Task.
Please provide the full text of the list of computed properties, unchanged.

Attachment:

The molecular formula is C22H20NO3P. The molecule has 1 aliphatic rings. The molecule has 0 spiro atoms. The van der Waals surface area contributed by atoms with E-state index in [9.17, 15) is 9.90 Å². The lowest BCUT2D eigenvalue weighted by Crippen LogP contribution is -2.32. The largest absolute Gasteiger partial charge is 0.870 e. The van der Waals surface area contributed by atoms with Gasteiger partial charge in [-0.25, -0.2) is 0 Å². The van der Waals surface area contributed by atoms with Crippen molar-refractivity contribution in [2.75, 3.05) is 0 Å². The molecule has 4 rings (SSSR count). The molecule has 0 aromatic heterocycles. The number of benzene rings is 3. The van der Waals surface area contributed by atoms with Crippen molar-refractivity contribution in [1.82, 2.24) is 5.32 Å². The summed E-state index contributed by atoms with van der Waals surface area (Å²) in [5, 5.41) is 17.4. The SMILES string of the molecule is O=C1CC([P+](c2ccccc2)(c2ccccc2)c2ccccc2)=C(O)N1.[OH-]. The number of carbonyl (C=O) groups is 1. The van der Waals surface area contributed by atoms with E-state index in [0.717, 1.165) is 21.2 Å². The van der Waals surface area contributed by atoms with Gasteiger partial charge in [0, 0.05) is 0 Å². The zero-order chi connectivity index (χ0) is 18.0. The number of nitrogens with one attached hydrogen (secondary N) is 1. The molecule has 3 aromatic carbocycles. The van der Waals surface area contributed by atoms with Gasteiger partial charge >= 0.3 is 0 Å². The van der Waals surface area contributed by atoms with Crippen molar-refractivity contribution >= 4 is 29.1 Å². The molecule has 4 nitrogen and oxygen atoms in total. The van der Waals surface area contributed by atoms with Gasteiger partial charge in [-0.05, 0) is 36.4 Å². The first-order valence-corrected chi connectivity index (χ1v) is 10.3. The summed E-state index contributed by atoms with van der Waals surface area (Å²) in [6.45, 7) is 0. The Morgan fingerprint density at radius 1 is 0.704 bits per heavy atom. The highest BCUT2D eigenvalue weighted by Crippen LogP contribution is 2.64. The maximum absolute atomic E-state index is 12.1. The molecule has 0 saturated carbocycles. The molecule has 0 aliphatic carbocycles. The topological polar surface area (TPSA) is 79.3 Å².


The molecular formula is C22H20NO3P. The molecule has 1 aliphatic rings. The molecule has 0 spiro atoms. The van der Waals surface area contributed by atoms with E-state index in [9.17, 15) is 9.90 Å². The lowest BCUT2D eigenvalue weighted by Crippen LogP contribution is -2.32. The largest absolute Gasteiger partial charge is 0.870 e. The van der Waals surface area contributed by atoms with Gasteiger partial charge in [-0.25, -0.2) is 0 Å². The van der Waals surface area contributed by atoms with Crippen molar-refractivity contribution in [2.75, 3.05) is 0 Å². The molecule has 4 rings (SSSR count). The molecule has 0 aromatic heterocycles. The number of benzene rings is 3. The van der Waals surface area contributed by atoms with Crippen molar-refractivity contribution in [1.82, 2.24) is 5.32 Å². The summed E-state index contributed by atoms with van der Waals surface area (Å²) in [5, 5.41) is 17.4. The SMILES string of the molecule is O=C1CC([P+](c2ccccc2)(c2ccccc2)c2ccccc2)=C(O)N1.[OH-]. The number of carbonyl (C=O) groups is 1. The van der Waals surface area contributed by atoms with E-state index in [0.717, 1.165) is 21.2 Å². The van der Waals surface area contributed by atoms with Gasteiger partial charge in [0, 0.05) is 0 Å². The zero-order chi connectivity index (χ0) is 18.0. The number of nitrogens with one attached hydrogen (secondary N) is 1. The molecule has 3 aromatic carbocycles. The van der Waals surface area contributed by atoms with Gasteiger partial charge >= 0.3 is 0 Å². The van der Waals surface area contributed by atoms with Crippen molar-refractivity contribution >= 4 is 29.1 Å². The molecule has 4 nitrogen and oxygen atoms in total. The van der Waals surface area contributed by atoms with Gasteiger partial charge in [-0.05, 0) is 36.4 Å². The first-order valence-corrected chi connectivity index (χ1v) is 10.3. The summed E-state index contributed by atoms with van der Waals surface area (Å²) in [6.45, 7) is 0. The Morgan fingerprint density at radius 1 is 0.704 bits per heavy atom. The highest BCUT2D eigenvalue weighted by Crippen LogP contribution is 2.64. The maximum absolute atomic E-state index is 12.1. The molecule has 0 saturated carbocycles. The molecule has 0 aliphatic carbocycles. The topological polar surface area (TPSA) is 79.3 Å².